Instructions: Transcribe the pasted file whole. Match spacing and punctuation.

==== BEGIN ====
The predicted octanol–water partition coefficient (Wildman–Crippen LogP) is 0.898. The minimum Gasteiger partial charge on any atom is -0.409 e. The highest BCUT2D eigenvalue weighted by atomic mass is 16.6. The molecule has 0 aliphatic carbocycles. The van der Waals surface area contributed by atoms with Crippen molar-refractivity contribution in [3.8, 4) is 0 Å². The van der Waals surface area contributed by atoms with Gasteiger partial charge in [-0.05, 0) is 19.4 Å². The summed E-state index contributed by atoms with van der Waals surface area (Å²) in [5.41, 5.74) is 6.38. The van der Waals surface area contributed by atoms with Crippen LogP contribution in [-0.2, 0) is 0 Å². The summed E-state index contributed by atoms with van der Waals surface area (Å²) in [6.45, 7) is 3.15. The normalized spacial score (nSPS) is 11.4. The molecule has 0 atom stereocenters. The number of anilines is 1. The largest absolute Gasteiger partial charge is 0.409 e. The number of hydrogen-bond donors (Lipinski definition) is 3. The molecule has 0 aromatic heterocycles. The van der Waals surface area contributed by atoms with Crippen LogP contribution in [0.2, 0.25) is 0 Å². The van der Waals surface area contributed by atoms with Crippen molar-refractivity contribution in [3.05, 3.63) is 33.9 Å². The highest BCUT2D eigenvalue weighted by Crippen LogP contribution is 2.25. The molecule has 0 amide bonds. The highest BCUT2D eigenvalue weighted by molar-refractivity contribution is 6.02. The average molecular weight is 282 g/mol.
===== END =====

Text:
The predicted octanol–water partition coefficient (Wildman–Crippen LogP) is 0.898. The minimum Gasteiger partial charge on any atom is -0.409 e. The highest BCUT2D eigenvalue weighted by atomic mass is 16.6. The molecule has 0 aliphatic carbocycles. The van der Waals surface area contributed by atoms with Crippen molar-refractivity contribution in [3.8, 4) is 0 Å². The van der Waals surface area contributed by atoms with Gasteiger partial charge in [-0.05, 0) is 19.4 Å². The summed E-state index contributed by atoms with van der Waals surface area (Å²) in [5.41, 5.74) is 6.38. The van der Waals surface area contributed by atoms with Crippen LogP contribution in [-0.2, 0) is 0 Å². The summed E-state index contributed by atoms with van der Waals surface area (Å²) in [6.45, 7) is 3.15. The normalized spacial score (nSPS) is 11.4. The molecule has 0 atom stereocenters. The number of anilines is 1. The largest absolute Gasteiger partial charge is 0.409 e. The number of hydrogen-bond donors (Lipinski definition) is 3. The molecule has 0 aromatic heterocycles. The van der Waals surface area contributed by atoms with Crippen LogP contribution in [0.2, 0.25) is 0 Å². The van der Waals surface area contributed by atoms with Crippen molar-refractivity contribution in [3.05, 3.63) is 33.9 Å². The highest BCUT2D eigenvalue weighted by Crippen LogP contribution is 2.25. The molecule has 0 amide bonds. The highest BCUT2D eigenvalue weighted by molar-refractivity contribution is 6.02. The average molecular weight is 282 g/mol.